Some countries have opened doors for the private sector to get in on the vaccine drive.
Thailand has joined a number of countries planning to involve the private sector in the purchase and distribution of Covid-19 vaccines despite concerns that such a move will commercialise global inoculation efforts.
The Southeast Asian country of 70 million said two private parties have approached the government seeking import permits — something which will help supplement the official vaccination effort.
Janssen Pharmaceuticals, a subsidiary of the US-based pharma giant Johnson & Johnson, and Principal Capital, which runs a chain of private hospitals and hotels, are in the race to import the vaccines into Thailand, Nikkei Asia reported on Tuesday.
A senior official at Bangkok’s drug regulator indicated that other private companies might also be allowed to sell the jabs to those who can afford them as authorities look to reach the required immunity levels needed to reopen the economy.
The process to grant import licenses can take weeks.
Other countries in the region have considered backing the state-run vaccination campaign with contribution from the private sector.
But the policy faces criticism as it could potentially allow wealthy individuals and corporate clients to jump the queue.
“If the vaccines are sold directly to hospitals or clinics separately from government service then it guarantees in essence that those with money would be the first in line,” said Gerald Posner, author of Pharma: Greed, Lies and the Poisoning of America.
Is it even on the market?
Six companies dominate the vaccine landscape. Pfizer-BioNtech, Moderna and AstraZeneca are meeting most of the demand arising from wealthy nations while China’s Sinovac and Sinopharm and Russia’s Gamaleya institute, which is making the Sputnik V vaccine, are vying to fill the gap in the developing world.
So far 186 million people around the globe have received at least one dose of a vaccine.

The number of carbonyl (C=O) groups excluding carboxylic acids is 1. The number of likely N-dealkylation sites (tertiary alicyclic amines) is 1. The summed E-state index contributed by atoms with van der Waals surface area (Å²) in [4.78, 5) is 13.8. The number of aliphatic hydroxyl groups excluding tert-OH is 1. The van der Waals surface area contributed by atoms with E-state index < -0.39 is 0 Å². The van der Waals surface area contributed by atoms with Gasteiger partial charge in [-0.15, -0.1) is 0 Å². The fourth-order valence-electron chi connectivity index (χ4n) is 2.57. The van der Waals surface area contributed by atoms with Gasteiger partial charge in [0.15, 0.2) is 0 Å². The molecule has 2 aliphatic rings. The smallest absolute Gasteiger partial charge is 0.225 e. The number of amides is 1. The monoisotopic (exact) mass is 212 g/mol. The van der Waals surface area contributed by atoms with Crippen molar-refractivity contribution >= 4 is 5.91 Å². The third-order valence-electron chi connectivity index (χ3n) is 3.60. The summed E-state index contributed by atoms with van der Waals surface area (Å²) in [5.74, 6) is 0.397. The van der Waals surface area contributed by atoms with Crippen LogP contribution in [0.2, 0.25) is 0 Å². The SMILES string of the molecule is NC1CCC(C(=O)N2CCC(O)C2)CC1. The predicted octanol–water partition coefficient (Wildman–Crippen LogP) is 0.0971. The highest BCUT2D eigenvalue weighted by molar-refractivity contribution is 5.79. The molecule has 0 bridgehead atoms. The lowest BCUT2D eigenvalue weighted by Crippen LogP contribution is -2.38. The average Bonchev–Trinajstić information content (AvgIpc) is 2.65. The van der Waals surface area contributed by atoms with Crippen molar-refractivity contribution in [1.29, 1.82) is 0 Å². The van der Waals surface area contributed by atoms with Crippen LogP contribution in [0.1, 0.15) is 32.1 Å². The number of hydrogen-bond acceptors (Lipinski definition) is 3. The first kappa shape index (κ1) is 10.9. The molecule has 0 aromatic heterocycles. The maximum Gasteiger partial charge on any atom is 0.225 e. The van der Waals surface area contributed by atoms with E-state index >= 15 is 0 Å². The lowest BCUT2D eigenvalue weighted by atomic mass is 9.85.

Up until now all the vaccine manufacturers have dealt directly with governments, who are distributing it free of charge.
This hasn’t stopped for-profit companies from trying to get into the game in developing countries where vaccine rollout has been slow.
An exclusive travel club in the UK is even offering a $55,000 a trip package to wealthy individuals who want to get vaccinated and spend a month of holidays in Dubai, UAE.
Last month Chughtai Lab, which runs a chain of pathology centers in Pakistan, said it was in the process of importing Sputnik V vaccine from Russia.
The news led to an uproar as there were concerns that the jabs will be sold at a price that’s many times greater than its cost.
Pakistan’s anti corruption watchdog even began investigating the matter after reports suggested that Chughtai Lab was planning to sell one dose at $125 whereas Sputnik V’s official price tag is only $10 a dose.
In spite of the concerns, private clinics will start receiving Sputnik V delivery soon, an official involved in the deal told TRT World.
“We are completing the necessary paperwork and registration process as per the government guidelines that were released recently,” he said.
The many unknowns
Privately-run Ali Gohar Pharmaceuticals, a Karachi-based company, which says it’s the exclusive distributor of Sputnik V in the country, was not immediately available for comment.
The Russian Direct Investment Fund (RDIF), which is responsible for international distribution of Sputnik V, did not respond to TRT World’s email seeking confirmation if it was signing supply agreements with private parties.
Janssen, which is in the process of getting an import license from Thai authorities, also did not reply to emailed questions.
While a few countries have given a green light to for-profit organisations, they have put in place in different arrangements to purchase and distribute the vaccines.
In Indonesia, which in early March approved a controversial scheme to let some 7,000 private companies buy vaccines to inoculate employees and their families, says all the jabs will be imported by state-run vaccine maker Bio Farma.
Jakarta insists that private companies will give the vaccines to their employees free of cost.
Israel, United Arab Emirates, UK, US and Chile are leading the vaccination race, according to Our World in Data, which keeps track of the vaccination drive.
But it’s not just the developing countries such as Indonesia and Thailand which have faced delays. Governments in the EU are in a fix over the slow vaccine rollout as a result of bureaucratic hurdles and production delays at pharmaceutical companies.
“The difficulty is that all the companies have talked about equitable distribution of vaccines and getting them beyond just the wealthy countries which are willing to pay for them,” said Posner.
“But they haven't done a very good job at that.”